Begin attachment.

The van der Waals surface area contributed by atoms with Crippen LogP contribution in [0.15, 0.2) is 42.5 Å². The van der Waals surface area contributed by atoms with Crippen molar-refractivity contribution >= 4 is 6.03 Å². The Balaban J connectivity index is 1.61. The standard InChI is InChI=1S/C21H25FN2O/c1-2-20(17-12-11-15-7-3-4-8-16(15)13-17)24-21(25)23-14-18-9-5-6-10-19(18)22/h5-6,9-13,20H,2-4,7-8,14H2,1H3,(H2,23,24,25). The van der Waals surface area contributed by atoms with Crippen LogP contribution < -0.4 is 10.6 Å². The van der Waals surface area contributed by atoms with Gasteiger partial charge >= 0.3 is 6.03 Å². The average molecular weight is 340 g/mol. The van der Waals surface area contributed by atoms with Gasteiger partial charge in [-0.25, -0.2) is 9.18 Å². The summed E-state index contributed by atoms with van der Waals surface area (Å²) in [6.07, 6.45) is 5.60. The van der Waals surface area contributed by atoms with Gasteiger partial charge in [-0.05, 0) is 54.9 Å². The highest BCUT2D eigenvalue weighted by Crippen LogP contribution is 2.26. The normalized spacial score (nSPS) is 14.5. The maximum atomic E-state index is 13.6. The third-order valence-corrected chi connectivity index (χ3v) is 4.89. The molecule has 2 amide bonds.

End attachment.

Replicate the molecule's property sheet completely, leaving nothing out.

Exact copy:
The van der Waals surface area contributed by atoms with Crippen LogP contribution in [0.15, 0.2) is 42.5 Å². The van der Waals surface area contributed by atoms with Crippen molar-refractivity contribution >= 4 is 6.03 Å². The Balaban J connectivity index is 1.61. The standard InChI is InChI=1S/C21H25FN2O/c1-2-20(17-12-11-15-7-3-4-8-16(15)13-17)24-21(25)23-14-18-9-5-6-10-19(18)22/h5-6,9-13,20H,2-4,7-8,14H2,1H3,(H2,23,24,25). The van der Waals surface area contributed by atoms with Crippen LogP contribution < -0.4 is 10.6 Å². The van der Waals surface area contributed by atoms with Gasteiger partial charge >= 0.3 is 6.03 Å². The average molecular weight is 340 g/mol. The van der Waals surface area contributed by atoms with Gasteiger partial charge in [-0.25, -0.2) is 9.18 Å². The summed E-state index contributed by atoms with van der Waals surface area (Å²) in [6.07, 6.45) is 5.60. The van der Waals surface area contributed by atoms with Gasteiger partial charge in [-0.05, 0) is 54.9 Å². The highest BCUT2D eigenvalue weighted by Crippen LogP contribution is 2.26. The normalized spacial score (nSPS) is 14.5. The maximum atomic E-state index is 13.6. The third-order valence-corrected chi connectivity index (χ3v) is 4.89. The molecule has 2 amide bonds.